I liked the winsomeness of the Concertino, the slightly pensive air to its nostalgic slow movement and its cocksure jaunty finale. The cello morceaux are attractively played salon pieces but the String Trio is made of tougher stuff – lyrical but incipiently complex and very well written for the three instruments as befits a composer-insider. The Capriccio, the third movement of four (he adhered frequently to unpretentious baroque models) even threatens a fugato. Barchet was good at jolly, he was good at superior demotic, he was good at depth without becoming laden and he was good at little reveries, little moments of nostalgia all couched in an immediately approachable not especially difficult language dating essentially from the first third of the century. Of course there are moments, such as the rather crepuscular Melancholia from the Oboe Quartet when a darker note is struck but the finale of the same work banishes care with gracious fluency. Barchet was a fluent composer.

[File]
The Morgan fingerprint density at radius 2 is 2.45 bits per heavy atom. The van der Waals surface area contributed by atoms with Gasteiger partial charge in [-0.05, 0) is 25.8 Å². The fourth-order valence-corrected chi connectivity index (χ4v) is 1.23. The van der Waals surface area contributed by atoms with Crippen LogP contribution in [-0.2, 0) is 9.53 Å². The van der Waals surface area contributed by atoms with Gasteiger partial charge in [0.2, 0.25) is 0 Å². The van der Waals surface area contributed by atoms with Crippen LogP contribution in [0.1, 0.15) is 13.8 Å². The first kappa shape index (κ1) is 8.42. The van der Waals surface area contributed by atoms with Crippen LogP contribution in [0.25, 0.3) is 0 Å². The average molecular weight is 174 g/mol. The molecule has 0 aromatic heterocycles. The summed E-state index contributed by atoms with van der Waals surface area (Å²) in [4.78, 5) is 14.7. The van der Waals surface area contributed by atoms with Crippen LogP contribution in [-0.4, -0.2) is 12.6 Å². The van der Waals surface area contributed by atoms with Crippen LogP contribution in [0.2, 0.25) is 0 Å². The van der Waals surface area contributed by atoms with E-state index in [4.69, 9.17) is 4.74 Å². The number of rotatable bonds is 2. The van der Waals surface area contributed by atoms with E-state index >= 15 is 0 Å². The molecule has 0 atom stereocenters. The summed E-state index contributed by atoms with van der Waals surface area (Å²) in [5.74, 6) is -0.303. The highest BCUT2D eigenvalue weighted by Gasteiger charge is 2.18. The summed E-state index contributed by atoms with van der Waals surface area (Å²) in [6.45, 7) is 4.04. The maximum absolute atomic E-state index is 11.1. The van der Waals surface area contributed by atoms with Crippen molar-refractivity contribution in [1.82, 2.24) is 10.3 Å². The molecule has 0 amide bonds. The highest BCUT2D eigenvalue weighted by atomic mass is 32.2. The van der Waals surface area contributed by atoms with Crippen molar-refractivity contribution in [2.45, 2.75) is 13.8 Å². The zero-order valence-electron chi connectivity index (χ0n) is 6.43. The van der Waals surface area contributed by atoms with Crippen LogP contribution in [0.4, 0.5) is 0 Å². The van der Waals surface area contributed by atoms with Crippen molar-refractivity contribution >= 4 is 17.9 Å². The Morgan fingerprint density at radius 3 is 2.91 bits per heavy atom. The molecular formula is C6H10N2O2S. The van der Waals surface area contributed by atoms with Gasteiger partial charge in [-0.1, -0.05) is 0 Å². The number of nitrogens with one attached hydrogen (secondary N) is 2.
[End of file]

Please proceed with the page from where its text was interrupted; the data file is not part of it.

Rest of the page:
The third disc is taken up with his cellistic performances. We can appreciate the elegance of his Vivaldi (with Münchinger conducting), his mellow warm tone and controlled vibrato in the Grazioli, his tasteful playing in the Mozart and the nobility of his Bruch Canzonetta. In the Giesen accompanied pieces the sound is very much more constricted but the playing is attractive; he has a very enthusiastic pianist in Hans Priegnitz, who storms about in the second of the Bach Chorales.